By incorporating herbal and plant-based therapies into their practice, UK veterinarians can meet the rising demand for holistic care and provide pet owners with a broader range of treatment options in a safe and evidence-based manner.

Safety

Owners are using herbal medicine based on Google searches and forum discussions. The overriding view of plant-based medicine is that it is safe because it is natural. While, in general, using herbal medicine is less likely to have side effects, it is by no means 100 percent safe, and neglecting veterinary advice for a condition and delaying treatment can be harmful.

There are also potential drug interactions, unknowns (effects in conjunction with general anaesthetics) and herb-specific side effects that must be considered. For example, milk thistle (a well-known liver support herb) can have effects on insulin and glucose levels. So, for a diabetic patient, milk thistle may be beneficial, but these patients should be closely monitored for alterations in insulin requirements.

Having knowledge of drug interactions and potential side effects, or at least where to find the information, is crucial for vets these days. It is important to have the ability to discuss the use of herbs safely with owners, whether you are prescribing them or simply advising on what they have read online.

Expanding knowledge and expertise of herbal and plant-based medicine

Incorporating plant-based and herbal medicine into your veterinary practice will require additional training and education. This expansion of knowledge not only benefits you as a veterinarian but also enhances your practice’s reputation. Vets who offer a wide range of treatment options become more attractive to pet owners seeking comprehensive care.

Integrating herbal and plant-based medicine can create new revenue streams for veterinary practices. This is because offering a holistic approach to animal healthcare can attract a broader client base and lead to increased demand for these services.

It is essential to highlight that while herbs can offer valuable complementary support, they should not be used as a replacement for conventional veterinary care

However, it is essential to highlight that while herbs can offer valuable complementary support, they should not be used as a replacement for conventional veterinary care –  integrating herbs into veterinary practice requires a collaborative approach under the guidance of a qualified veterinarian. Dosage, safety and potential interactions with other medications need to be carefully considered.

Additionally, not all herbal remedies are suitable for all animals or conditions, so individualised treatment plans should be developed based on the specific needs of each animal. By working closely with pet owners, treatment plans can be designed that offer the best of both worlds – the benefits of conventional medicine and the holistic advantages of herbal remedies.

Final thoughts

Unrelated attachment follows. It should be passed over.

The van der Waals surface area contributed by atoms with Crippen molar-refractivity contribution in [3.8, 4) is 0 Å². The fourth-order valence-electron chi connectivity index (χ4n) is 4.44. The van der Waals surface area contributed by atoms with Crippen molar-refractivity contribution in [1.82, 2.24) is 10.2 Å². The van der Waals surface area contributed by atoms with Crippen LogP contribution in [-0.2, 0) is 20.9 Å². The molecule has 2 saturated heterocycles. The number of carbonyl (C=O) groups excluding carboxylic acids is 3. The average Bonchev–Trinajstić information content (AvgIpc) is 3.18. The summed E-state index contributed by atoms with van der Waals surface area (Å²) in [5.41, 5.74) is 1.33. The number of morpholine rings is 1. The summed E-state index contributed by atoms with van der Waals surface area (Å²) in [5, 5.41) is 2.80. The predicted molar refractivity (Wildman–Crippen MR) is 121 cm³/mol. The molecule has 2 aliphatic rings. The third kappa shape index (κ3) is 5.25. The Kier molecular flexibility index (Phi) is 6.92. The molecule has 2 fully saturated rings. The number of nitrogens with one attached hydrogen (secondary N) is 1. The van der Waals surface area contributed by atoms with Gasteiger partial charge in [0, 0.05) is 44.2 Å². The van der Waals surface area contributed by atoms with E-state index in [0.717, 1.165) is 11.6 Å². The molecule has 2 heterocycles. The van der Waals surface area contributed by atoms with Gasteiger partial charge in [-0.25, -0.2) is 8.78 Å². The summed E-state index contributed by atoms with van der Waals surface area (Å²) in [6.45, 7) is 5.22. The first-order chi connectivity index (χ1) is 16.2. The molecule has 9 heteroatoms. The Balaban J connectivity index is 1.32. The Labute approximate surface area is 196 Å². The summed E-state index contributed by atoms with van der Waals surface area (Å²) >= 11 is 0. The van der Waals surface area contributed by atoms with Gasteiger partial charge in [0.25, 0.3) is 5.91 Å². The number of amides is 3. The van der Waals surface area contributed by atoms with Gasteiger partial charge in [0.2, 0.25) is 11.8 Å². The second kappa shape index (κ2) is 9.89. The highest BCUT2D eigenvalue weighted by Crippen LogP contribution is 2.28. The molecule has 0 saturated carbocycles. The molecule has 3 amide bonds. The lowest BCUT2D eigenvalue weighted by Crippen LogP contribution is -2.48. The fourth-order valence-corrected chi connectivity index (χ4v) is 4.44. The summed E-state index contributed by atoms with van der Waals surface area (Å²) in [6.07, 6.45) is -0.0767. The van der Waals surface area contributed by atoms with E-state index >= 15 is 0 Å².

Integrating herbal and plant-based medicine into general veterinary practice in the UK offers new avenues for providing comprehensive and environmentally sustainable care to animals. While embracing these complementary treatments, veterinarians can meet the growing demand for holistic care, reduce the risk of side effects and offer effective solutions for chronic conditions.

By combining traditional veterinary medicine with herbal and plant-based therapies, veterinarians can offer pet owners a broader range of treatment options, reduce the environmental impact of healthcare and contribute to the overall health of their patients while diversifying their practice.

Watch this space for future articles expanding on the science behind herbal and plant-based medicine, as well as more specifics about treatments and incorporating herbal medicine into practice. For further information, please visit Veterinary Herbal Training.

Anna Rodriguez

Anna Rodriguez is a small animal veterinary practitioner based in Norfolk, UK. She graduated from the Royal Veterinary College in 2003 and practised as a general practitioner until 2022. After completing a certificate in veterinary herbal medicine in 2015, she began incorporating plants and herbs into her practice. Determined to normalise and promote the use of herbs within veterinary practice, Anna started Veterinary Herbal Training in 2019 with Chelsea Dawson to teach other veterinary professionals. Anna now works as a referral vet at Green Balance as a holistic, integrative vet.


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Chelsea Dawson

Chelsea Dawson worked in small animal first opinion practice before opening her pain management and integrated medicine referral service in the north of England. She did this for five years before moving her family and business back to Canada. Chelsea teaches acupuncture with Longview CPD and is a co-founder and lecturer for Veterinary Herbal Training. She is passionate about what she does and strongly believes that integrated medicine is essential in optimising patient care and treatments.